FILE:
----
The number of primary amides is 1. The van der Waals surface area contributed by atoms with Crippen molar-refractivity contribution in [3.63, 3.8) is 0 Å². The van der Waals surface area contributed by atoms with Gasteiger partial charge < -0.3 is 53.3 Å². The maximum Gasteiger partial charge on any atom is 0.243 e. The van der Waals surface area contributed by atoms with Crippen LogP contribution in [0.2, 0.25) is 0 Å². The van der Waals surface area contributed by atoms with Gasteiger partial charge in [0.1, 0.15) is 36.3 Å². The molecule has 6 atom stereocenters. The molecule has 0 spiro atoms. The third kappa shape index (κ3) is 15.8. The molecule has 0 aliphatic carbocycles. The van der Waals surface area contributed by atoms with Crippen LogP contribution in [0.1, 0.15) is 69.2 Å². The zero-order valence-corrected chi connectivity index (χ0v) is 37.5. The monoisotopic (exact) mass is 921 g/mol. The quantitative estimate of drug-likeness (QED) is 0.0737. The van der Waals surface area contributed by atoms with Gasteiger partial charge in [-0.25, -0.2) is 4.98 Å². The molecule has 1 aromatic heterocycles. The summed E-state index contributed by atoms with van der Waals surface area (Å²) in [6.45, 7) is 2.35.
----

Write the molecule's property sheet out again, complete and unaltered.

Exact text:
The number of primary amides is 1. The van der Waals surface area contributed by atoms with Crippen molar-refractivity contribution in [3.63, 3.8) is 0 Å². The van der Waals surface area contributed by atoms with Gasteiger partial charge < -0.3 is 53.3 Å². The maximum Gasteiger partial charge on any atom is 0.243 e. The van der Waals surface area contributed by atoms with Crippen LogP contribution in [0.2, 0.25) is 0 Å². The van der Waals surface area contributed by atoms with Gasteiger partial charge in [0.1, 0.15) is 36.3 Å². The molecule has 6 atom stereocenters. The molecule has 0 spiro atoms. The third kappa shape index (κ3) is 15.8. The molecule has 0 aliphatic carbocycles. The van der Waals surface area contributed by atoms with Crippen LogP contribution in [0.1, 0.15) is 69.2 Å². The zero-order valence-corrected chi connectivity index (χ0v) is 37.5. The monoisotopic (exact) mass is 921 g/mol. The quantitative estimate of drug-likeness (QED) is 0.0737. The van der Waals surface area contributed by atoms with Gasteiger partial charge in [-0.25, -0.2) is 4.98 Å². The molecule has 1 aromatic heterocycles. The summed E-state index contributed by atoms with van der Waals surface area (Å²) in [6.45, 7) is 2.35.